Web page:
Located at Tanjong Pagar Centre is the travel-themed Japan Rail Cafe that has unique decor, (mainly) Japanese staff, a new menu every month, and a ticketing counter where you can get JR Passes and even tickets to Sanrio Puroland! As I’m not traveling to Japan anytime soon, I thought the food here would be worth a try. As they’ve just newly opened, do note that their operating hours are a little confusing – I think they need to get the new staff settled – so do check their website and social media pages before you head over.  For take-out drinks, retail and rail passes, you can head by between 11am and 8pm. The cafe portion is open from 11am to 5pm today and tomorrow, and closes at either 1pm or 2pm during the weekend.

My pal parked his car at Guoco Tower and paid more than S$14 in parking fees. (We were in the cafe for around 2 hours.) Parking at the Tanjong Pagar area is pricey, no doubt, so take the MRT like I did. The station is ‘connected’ to Tanjong Pagar Centre anyway so you won’t be affected by bad weather. Just head upstairs to level 1 and you’ll see the Japan Rail Cafe.

Japanese Cafe Singapore

Two pals and I popped by for lunch this week, and alas, just about everything was sold out when we arrived around 2pm. We ended up ordering the same item: the Ultimate A.B.C burger, with ‘ABC’ representing ‘Avocado, Bacon and Cheddar Cheese’. Thankfully it was a really GOOD burger.

Japan Rail Cafe Ultimate ABC Burger

The buns are from the Asanoya bakery in Singapore, which is famous for its Japanese baked goods. And the salad is from Panasonic’s veggie farm right here in Singapore. As for the wagyu beef patty, I honestly have no idea where it’s from, but I do know it was cooked to perfection. As for the sides, take my advice and skip the fries. Pick the potato wedges instead. You’ll really thank me for it later. Both my pals had the fries while I chose the wedges. Tip: You can ask for some chili sauce too. 🙂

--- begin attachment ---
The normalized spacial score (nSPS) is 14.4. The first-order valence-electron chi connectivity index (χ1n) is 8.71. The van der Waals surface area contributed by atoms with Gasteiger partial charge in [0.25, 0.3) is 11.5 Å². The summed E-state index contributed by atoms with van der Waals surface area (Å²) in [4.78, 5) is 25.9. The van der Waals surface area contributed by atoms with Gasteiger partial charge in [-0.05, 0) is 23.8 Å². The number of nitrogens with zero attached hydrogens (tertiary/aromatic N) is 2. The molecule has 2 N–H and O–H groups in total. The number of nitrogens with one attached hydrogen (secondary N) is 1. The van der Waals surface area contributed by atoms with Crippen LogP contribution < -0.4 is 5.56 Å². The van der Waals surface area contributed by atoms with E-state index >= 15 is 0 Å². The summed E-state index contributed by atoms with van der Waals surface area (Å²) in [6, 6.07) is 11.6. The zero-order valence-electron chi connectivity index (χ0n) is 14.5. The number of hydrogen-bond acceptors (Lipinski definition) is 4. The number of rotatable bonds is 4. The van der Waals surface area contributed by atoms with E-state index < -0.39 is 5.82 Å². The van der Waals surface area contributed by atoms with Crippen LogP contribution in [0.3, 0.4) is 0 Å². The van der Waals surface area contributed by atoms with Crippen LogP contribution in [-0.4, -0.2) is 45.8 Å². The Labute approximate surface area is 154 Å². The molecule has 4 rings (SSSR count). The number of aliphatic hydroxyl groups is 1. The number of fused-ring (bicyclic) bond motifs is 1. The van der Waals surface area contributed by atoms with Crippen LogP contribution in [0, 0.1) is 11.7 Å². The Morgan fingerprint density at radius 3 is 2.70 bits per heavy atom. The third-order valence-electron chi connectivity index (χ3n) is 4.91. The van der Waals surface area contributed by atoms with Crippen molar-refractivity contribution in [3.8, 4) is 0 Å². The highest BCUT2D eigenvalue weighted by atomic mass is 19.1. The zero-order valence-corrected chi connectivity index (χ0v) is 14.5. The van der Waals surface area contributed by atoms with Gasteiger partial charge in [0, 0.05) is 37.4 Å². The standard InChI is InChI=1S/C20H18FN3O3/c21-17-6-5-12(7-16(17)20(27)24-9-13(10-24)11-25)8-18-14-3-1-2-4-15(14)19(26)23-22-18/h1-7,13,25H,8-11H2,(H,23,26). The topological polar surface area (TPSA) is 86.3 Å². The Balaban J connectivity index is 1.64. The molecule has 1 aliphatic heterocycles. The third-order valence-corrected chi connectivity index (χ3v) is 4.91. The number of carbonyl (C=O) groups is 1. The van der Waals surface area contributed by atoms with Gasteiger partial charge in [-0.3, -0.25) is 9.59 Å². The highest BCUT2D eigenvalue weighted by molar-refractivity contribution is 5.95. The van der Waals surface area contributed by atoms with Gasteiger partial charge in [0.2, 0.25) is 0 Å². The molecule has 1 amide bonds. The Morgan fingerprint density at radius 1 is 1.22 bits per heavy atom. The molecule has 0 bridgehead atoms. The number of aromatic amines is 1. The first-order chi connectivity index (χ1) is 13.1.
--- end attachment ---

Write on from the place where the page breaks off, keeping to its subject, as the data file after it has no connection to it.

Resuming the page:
This month’s theme is ‘Tohoku’ so the cafe is promoting the Tohoku region, which covers Aomori, Akita, Iwate, Fukushima, Miyagi, Yamagata & Niigata Prefectures. So expect food from this region, alongside travel tips and related products on sale. You’ll find their travel ‘magazine’ on the table (menu’s at the back). Do take a copy home. I sure did. 🙂

Japan Rail Cafe drinks

As for the drinks, we ordered the lattes and one came with whipped cream on top. We thought it was ice cream cos it just looked so pretty, then as we snapped pictures of our food, I realized the ‘ice cream’ wasn’t melting… and we concluded it was whipped cream. (>_<)

Interestingly enough, when we were done eating our yummy burgers, we were told that the kitchen had replenished their ingredients and we could order the Watashino Curry Rice (which was what I came here for) and the Kaisen Avocado Don (which my pal wanted to try). With our bellies bursting at the seams, we decided to give it a go – YOLO much – and order those two dishes as well, just in case they’re sold out again the next time we come here. And just as well, since the parking fee was hefty already.

Here’s the Watashino Curry Rice with my choice of sides: Crab cream korokke and stir-fry pork in sweet ginger sauce

Japan Rail Cafe Watashino Curry Rice

And that’s one beautiful bowl of Kaisen Avocado Don: